Stanton Wolford household, 1930 Soldier Township, Shawnee, Kansas, census[3]
In 1930, Stanton M. Wolford was a 65-year-old carpenter when he was enumerated in his home. The family was living on Polk Street in Soldier Township, Shawnee, Kansas, when the 1930 census enumerator visited the household. The census date was 1 April, and the enumerator visited the household on 24 April. All of the adults in the household can read, write, and speak English, and none had attended school since 29 September 1929.

Census image showing some of the facts

Wolford1930

Information obtained from the census
Sixty-five year old Stanton M. Wolford was a white male born in Indiana. His father was born in Pennsylvania and his mother was born in Indiana. He was a carpenter, working in a planing mill. He owned his own home valued at $2,500, which was not set on a farm. The family owned a radio set. He was 22 years old at the age of first marriage. He was not a veteran.

Stanton’s wife Henrietta, aged 60, was a white female born in Illinois, as were her parents. Her occupation was listed as “none.” She was 18 years old at the age of first marriage.

Eva R. Wolford, aged 26, was Stanton’s daughter. Eva was born in Kansas. Her father was born in Indiana and her mother in Illinois. Eva was previously employed as a stenographer for the Capital Iron Company, but she was not working at the time of enumeration.

Raymond H. Wolford, aged 20, was Stanton’s youngest son living in the household. He was born in Kansas, while his father was born in Indiana and his mother in Illinois. Raymond was employed as a laborer in a creamery. He was not a veteran.

Stanton’s son Harry led a second family in the same household[4]. Harry was a 35-year-old widower employed as a laborer in a retail store. He was born in Illinois, while his father was born in Indiana and his mother in Illinois. He had four children, including a son Merwin (aged 13 years), a son Keelin (aged 11 years), a daughter Winifred (aged 9 years) and a son Billie (aged 4 years). All of the children were born in Kansas, along with their mother. Their father was born in Illinois.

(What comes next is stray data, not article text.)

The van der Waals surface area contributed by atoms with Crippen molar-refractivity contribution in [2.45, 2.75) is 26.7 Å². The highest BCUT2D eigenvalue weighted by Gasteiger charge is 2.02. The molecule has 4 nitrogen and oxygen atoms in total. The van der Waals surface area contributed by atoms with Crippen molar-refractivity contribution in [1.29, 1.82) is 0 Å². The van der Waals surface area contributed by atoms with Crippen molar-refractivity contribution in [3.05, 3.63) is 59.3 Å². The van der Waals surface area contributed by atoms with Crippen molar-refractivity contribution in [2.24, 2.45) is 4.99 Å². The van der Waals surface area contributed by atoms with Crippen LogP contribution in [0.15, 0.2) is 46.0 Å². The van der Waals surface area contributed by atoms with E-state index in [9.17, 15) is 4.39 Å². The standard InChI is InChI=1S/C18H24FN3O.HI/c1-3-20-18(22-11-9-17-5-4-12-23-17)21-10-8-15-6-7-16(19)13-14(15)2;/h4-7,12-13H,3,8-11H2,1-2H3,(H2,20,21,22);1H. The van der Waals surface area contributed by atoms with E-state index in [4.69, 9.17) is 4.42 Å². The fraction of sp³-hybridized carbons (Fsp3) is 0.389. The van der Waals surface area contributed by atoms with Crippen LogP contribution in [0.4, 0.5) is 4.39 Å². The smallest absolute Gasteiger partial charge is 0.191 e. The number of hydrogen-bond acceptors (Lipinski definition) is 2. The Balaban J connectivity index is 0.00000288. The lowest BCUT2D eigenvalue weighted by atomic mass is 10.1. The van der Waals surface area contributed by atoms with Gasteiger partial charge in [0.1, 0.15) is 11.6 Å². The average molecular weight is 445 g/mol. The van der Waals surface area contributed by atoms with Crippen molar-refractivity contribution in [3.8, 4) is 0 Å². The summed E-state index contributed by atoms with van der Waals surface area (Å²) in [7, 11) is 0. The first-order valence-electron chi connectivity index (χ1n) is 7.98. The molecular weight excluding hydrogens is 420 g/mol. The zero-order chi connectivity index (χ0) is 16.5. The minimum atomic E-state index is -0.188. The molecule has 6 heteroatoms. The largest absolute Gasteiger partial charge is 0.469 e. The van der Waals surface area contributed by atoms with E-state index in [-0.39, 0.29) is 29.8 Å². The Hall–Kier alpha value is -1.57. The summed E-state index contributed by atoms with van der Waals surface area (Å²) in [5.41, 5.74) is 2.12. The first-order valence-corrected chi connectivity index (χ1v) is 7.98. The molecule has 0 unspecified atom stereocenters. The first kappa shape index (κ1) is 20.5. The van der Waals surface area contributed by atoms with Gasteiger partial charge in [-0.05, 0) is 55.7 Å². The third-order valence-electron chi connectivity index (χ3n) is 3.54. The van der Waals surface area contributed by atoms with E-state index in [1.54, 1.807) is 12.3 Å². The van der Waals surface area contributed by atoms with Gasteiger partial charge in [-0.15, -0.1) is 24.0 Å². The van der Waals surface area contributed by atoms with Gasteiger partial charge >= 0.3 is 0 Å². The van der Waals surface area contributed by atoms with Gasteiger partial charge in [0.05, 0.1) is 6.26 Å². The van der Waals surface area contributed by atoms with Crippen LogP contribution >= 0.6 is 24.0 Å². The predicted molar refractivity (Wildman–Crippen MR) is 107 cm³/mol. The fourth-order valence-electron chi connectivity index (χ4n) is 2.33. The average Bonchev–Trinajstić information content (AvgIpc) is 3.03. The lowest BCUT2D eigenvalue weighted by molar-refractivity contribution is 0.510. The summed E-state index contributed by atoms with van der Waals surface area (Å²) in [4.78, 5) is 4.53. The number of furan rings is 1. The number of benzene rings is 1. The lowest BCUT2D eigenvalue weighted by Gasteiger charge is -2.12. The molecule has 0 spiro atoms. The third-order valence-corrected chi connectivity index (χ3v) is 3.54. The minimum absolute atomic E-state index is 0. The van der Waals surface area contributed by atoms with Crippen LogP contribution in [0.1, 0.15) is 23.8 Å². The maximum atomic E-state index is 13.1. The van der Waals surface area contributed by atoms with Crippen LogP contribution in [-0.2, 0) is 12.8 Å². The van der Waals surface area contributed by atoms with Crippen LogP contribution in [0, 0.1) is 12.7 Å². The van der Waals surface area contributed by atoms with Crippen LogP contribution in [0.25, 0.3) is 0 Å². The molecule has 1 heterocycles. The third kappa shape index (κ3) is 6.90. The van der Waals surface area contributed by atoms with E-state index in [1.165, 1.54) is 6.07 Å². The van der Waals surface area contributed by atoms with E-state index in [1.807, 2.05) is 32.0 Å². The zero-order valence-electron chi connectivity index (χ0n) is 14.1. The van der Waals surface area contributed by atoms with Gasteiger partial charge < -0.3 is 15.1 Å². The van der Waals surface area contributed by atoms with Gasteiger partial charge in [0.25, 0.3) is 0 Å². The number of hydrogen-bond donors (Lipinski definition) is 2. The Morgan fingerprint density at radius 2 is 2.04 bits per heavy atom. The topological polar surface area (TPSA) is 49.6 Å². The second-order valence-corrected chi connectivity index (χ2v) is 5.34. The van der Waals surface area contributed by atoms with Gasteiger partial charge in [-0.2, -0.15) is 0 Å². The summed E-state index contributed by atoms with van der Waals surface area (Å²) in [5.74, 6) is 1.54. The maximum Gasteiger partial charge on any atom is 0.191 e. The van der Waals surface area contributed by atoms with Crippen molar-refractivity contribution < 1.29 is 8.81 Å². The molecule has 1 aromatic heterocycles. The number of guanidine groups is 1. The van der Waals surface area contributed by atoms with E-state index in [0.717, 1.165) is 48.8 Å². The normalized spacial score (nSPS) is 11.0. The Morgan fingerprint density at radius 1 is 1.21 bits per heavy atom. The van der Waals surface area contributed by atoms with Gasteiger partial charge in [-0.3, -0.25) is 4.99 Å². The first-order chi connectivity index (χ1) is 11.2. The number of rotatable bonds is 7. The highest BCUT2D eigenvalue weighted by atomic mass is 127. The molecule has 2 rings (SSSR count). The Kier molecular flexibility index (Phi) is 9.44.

All of the children except Billie were attending school. Merwin and Keelin could read and write; nothing was indicated for Winifred and Billie in this field as the enumerator’s instructions directed it be left blank for persons less than 10 years of age.[5]

Stanton’s daughter Mable [sic] was enumerated as the head of a third household within the dwelling[6]. Mable B. (Wolford) Stanley was a 24-year-old widow in 1930. She was born in Kansas, while her father was born in Indiana and her mother in Illinois. She last worked as a cutter in a tent and awning factory but was unemployed when the enumerator visited.

Mable’s daughter Doris (aged 4) was born in Kansas, as were her parents.

Other Wolford families in Shawnee County
Stanton Wolford’s neighbors included the family of one of his sons. Homer B. and Edna Wolford lived on Taylor Street, which runs parallel and one block west of Polk Street.[7] Both Homer and Edna were 33 years old and married at age 27. Homer was born in Illinois; his father was born in Indiana and his mother in Illinois. He was employed as a salesman in a grocery store. Edna was born in Iowa, as were her parents. She was not employed. Homer and Edna had no children in 1930.[8]

 

The neighbors
This neighborhood of Soldier Township was comprised principally of blue-collar families. Professions listed include a farmer, a Shawnee County deputy sheriff, a salesman for a grocery, a shipping clerk in a hardware store, a produce buyer, a store operator, a stenographer for the power company, a bus driver, a baggage man on the railroad, and two other laborers in a creamery. All of the neighbors reported they could read and write and none of them were veterans.